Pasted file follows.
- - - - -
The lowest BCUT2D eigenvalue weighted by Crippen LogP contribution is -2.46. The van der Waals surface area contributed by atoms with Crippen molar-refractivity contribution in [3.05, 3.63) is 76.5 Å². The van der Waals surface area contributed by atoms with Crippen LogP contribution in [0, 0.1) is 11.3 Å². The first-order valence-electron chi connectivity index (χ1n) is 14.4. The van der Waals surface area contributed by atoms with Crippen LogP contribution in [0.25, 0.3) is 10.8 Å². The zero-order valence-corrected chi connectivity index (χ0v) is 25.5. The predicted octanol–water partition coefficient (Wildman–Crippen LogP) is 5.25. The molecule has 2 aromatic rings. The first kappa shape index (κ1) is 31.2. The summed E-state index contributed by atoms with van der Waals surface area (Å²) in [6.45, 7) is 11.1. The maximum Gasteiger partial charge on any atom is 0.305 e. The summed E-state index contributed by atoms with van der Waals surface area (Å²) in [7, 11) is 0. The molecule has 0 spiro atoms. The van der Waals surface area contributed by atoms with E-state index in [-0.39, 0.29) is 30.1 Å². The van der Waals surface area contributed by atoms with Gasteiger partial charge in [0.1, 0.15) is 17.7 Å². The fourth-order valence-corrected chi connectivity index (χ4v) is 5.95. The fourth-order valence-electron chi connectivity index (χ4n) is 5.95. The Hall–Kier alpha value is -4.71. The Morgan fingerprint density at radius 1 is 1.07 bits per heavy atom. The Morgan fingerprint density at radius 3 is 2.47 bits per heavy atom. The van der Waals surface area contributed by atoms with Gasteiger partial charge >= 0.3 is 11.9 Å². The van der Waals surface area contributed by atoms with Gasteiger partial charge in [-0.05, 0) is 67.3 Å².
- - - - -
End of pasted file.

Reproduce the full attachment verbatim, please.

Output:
The lowest BCUT2D eigenvalue weighted by Crippen LogP contribution is -2.46. The van der Waals surface area contributed by atoms with Crippen molar-refractivity contribution in [3.05, 3.63) is 76.5 Å². The van der Waals surface area contributed by atoms with Crippen LogP contribution in [0, 0.1) is 11.3 Å². The first-order valence-electron chi connectivity index (χ1n) is 14.4. The van der Waals surface area contributed by atoms with Crippen LogP contribution in [0.25, 0.3) is 10.8 Å². The zero-order valence-corrected chi connectivity index (χ0v) is 25.5. The predicted octanol–water partition coefficient (Wildman–Crippen LogP) is 5.25. The molecule has 2 aromatic rings. The first kappa shape index (κ1) is 31.2. The summed E-state index contributed by atoms with van der Waals surface area (Å²) in [6.45, 7) is 11.1. The maximum Gasteiger partial charge on any atom is 0.305 e. The summed E-state index contributed by atoms with van der Waals surface area (Å²) in [7, 11) is 0. The molecule has 0 spiro atoms. The van der Waals surface area contributed by atoms with E-state index in [-0.39, 0.29) is 30.1 Å². The van der Waals surface area contributed by atoms with Gasteiger partial charge in [0.1, 0.15) is 17.7 Å². The fourth-order valence-corrected chi connectivity index (χ4v) is 5.95. The fourth-order valence-electron chi connectivity index (χ4n) is 5.95. The Hall–Kier alpha value is -4.71. The Morgan fingerprint density at radius 1 is 1.07 bits per heavy atom. The Morgan fingerprint density at radius 3 is 2.47 bits per heavy atom. The van der Waals surface area contributed by atoms with Gasteiger partial charge >= 0.3 is 11.9 Å². The van der Waals surface area contributed by atoms with Gasteiger partial charge in [-0.05, 0) is 67.3 Å².